Golf teams will still have a maximum athletic scholarship cap, but student-athletes can seek to add as much need-based aid and academic scholarships as they qualify for. This rule change should allow golf programs that have the funds to extend more money to families and athletes that need it—especially at pricier private colleges.

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How to get a women’s golf scholarship

Women’s golf coaches prioritize scholarships to recruits who can make an impact right away. These athletes improve the team’s overall score and are competitive at the district, regional and state level. Then, coaches recognize the travel team. As a reminder, in college golf, only the top five golfers travel to tournaments and once there, the top four players compete. In other words, if you can secure a spot on the travel team, you’ll almost certainly receive some amount of a golf scholarship.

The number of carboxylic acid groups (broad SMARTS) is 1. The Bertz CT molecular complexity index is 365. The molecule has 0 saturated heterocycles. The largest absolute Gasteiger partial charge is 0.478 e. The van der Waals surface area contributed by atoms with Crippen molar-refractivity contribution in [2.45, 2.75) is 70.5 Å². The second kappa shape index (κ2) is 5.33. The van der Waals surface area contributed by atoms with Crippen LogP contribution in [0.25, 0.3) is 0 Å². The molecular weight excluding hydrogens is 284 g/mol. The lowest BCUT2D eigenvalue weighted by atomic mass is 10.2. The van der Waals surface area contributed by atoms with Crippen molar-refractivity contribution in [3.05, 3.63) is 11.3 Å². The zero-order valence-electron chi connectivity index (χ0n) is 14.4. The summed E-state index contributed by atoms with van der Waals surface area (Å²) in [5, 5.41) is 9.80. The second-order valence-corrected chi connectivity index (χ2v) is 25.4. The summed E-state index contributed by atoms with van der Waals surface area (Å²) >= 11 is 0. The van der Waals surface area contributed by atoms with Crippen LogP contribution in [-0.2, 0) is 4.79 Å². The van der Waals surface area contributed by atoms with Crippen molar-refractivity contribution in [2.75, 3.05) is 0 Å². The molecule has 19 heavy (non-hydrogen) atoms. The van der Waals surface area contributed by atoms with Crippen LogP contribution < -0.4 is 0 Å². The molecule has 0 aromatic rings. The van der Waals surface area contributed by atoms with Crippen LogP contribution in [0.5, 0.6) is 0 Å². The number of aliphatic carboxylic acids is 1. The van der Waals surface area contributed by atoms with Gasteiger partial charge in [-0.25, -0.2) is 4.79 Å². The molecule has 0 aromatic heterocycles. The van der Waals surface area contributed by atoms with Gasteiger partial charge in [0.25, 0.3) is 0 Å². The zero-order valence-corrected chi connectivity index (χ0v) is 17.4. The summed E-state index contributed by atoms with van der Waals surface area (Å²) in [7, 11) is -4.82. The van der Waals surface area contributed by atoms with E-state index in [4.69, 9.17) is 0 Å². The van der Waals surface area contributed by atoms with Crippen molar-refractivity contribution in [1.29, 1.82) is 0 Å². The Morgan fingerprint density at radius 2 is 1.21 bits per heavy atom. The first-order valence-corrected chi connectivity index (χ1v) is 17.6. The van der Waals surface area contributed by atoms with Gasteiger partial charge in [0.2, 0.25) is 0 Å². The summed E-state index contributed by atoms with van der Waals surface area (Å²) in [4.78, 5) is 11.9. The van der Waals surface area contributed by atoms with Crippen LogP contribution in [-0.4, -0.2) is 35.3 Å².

But here’s where most recruits go wrong—they look at scores across the entire college roster to decide whether they can get an offer. In reality, if you’re looking for an athletic scholarship, your scores need to be competitive with the top four golfers on the team. To accurately evaluate opportunity, our recruiting coaches recommend finding the average score of the best four players on the team and then adding three shots to your own average score. So, if you normally shoot 85 in high school, look at college rosters as if you shoot 88. College courses are significantly more difficult than high school ones and coaches typically only consider scores from courses at 6,000 yards or greater.

How does your score match up against the top four athletes? As you search for college opportunities, keep in mind that coaches are looking for recruits who can come in and make an impact right away. If your score doesn’t stand out among the current roster, or you’ll be competing to make the travel team, you’ll probably have fewer scholarship opportunities at that particular program. Beyond athletics, there are steps recruits can take to get on a coach’s radar:

  1. Know the different division levels: Before reaching out to college coaches, student-athletes need to do their homework and learn about the different divisions. For example, which ones offer golf scholarships? And what scores do you need to qualify? In women’s golf, NCAA Division 1, Division 2, NAIA and junior colleges offer athletic scholarships. See the criteria needed to play at each level.